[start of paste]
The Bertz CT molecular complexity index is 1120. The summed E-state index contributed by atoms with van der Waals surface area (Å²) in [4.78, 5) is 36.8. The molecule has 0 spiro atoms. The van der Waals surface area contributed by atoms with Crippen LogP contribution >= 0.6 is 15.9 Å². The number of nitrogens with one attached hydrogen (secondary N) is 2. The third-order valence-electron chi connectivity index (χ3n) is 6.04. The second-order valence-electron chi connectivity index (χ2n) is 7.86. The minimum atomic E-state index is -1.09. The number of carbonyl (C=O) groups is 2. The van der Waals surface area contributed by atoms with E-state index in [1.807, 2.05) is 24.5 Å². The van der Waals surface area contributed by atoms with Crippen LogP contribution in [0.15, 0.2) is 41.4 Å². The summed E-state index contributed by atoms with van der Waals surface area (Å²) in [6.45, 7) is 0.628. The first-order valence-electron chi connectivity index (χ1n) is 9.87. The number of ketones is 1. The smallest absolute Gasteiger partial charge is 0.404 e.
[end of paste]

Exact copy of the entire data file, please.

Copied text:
The Bertz CT molecular complexity index is 1120. The summed E-state index contributed by atoms with van der Waals surface area (Å²) in [4.78, 5) is 36.8. The molecule has 0 spiro atoms. The van der Waals surface area contributed by atoms with Crippen LogP contribution >= 0.6 is 15.9 Å². The number of nitrogens with one attached hydrogen (secondary N) is 2. The third-order valence-electron chi connectivity index (χ3n) is 6.04. The second-order valence-electron chi connectivity index (χ2n) is 7.86. The minimum atomic E-state index is -1.09. The number of carbonyl (C=O) groups is 2. The van der Waals surface area contributed by atoms with E-state index in [1.807, 2.05) is 24.5 Å². The van der Waals surface area contributed by atoms with Crippen LogP contribution in [0.15, 0.2) is 41.4 Å². The summed E-state index contributed by atoms with van der Waals surface area (Å²) in [6.45, 7) is 0.628. The first-order valence-electron chi connectivity index (χ1n) is 9.87. The number of ketones is 1. The smallest absolute Gasteiger partial charge is 0.404 e.